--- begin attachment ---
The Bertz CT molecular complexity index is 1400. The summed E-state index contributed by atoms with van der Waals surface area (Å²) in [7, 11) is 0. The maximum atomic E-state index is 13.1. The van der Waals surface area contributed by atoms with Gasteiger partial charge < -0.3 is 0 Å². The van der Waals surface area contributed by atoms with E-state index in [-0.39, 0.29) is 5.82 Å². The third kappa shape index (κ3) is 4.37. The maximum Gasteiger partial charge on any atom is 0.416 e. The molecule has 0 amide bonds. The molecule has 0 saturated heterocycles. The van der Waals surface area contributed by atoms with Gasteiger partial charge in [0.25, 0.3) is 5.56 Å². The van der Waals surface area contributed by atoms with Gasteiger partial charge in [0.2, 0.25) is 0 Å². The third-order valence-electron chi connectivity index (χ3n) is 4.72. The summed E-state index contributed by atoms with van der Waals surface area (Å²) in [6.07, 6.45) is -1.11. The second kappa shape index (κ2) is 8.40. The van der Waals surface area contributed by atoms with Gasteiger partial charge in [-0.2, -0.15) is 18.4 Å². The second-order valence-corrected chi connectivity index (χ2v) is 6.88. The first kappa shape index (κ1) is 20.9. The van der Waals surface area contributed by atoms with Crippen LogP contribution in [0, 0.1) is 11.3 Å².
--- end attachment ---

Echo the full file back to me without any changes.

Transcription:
The Bertz CT molecular complexity index is 1400. The summed E-state index contributed by atoms with van der Waals surface area (Å²) in [7, 11) is 0. The maximum atomic E-state index is 13.1. The van der Waals surface area contributed by atoms with Gasteiger partial charge < -0.3 is 0 Å². The van der Waals surface area contributed by atoms with E-state index in [-0.39, 0.29) is 5.82 Å². The third kappa shape index (κ3) is 4.37. The maximum Gasteiger partial charge on any atom is 0.416 e. The molecule has 0 amide bonds. The molecule has 0 saturated heterocycles. The van der Waals surface area contributed by atoms with Gasteiger partial charge in [0.25, 0.3) is 5.56 Å². The van der Waals surface area contributed by atoms with Gasteiger partial charge in [0.2, 0.25) is 0 Å². The third-order valence-electron chi connectivity index (χ3n) is 4.72. The summed E-state index contributed by atoms with van der Waals surface area (Å²) in [6.07, 6.45) is -1.11. The second kappa shape index (κ2) is 8.40. The van der Waals surface area contributed by atoms with Gasteiger partial charge in [-0.2, -0.15) is 18.4 Å². The second-order valence-corrected chi connectivity index (χ2v) is 6.88. The first kappa shape index (κ1) is 20.9. The van der Waals surface area contributed by atoms with Crippen LogP contribution in [0, 0.1) is 11.3 Å².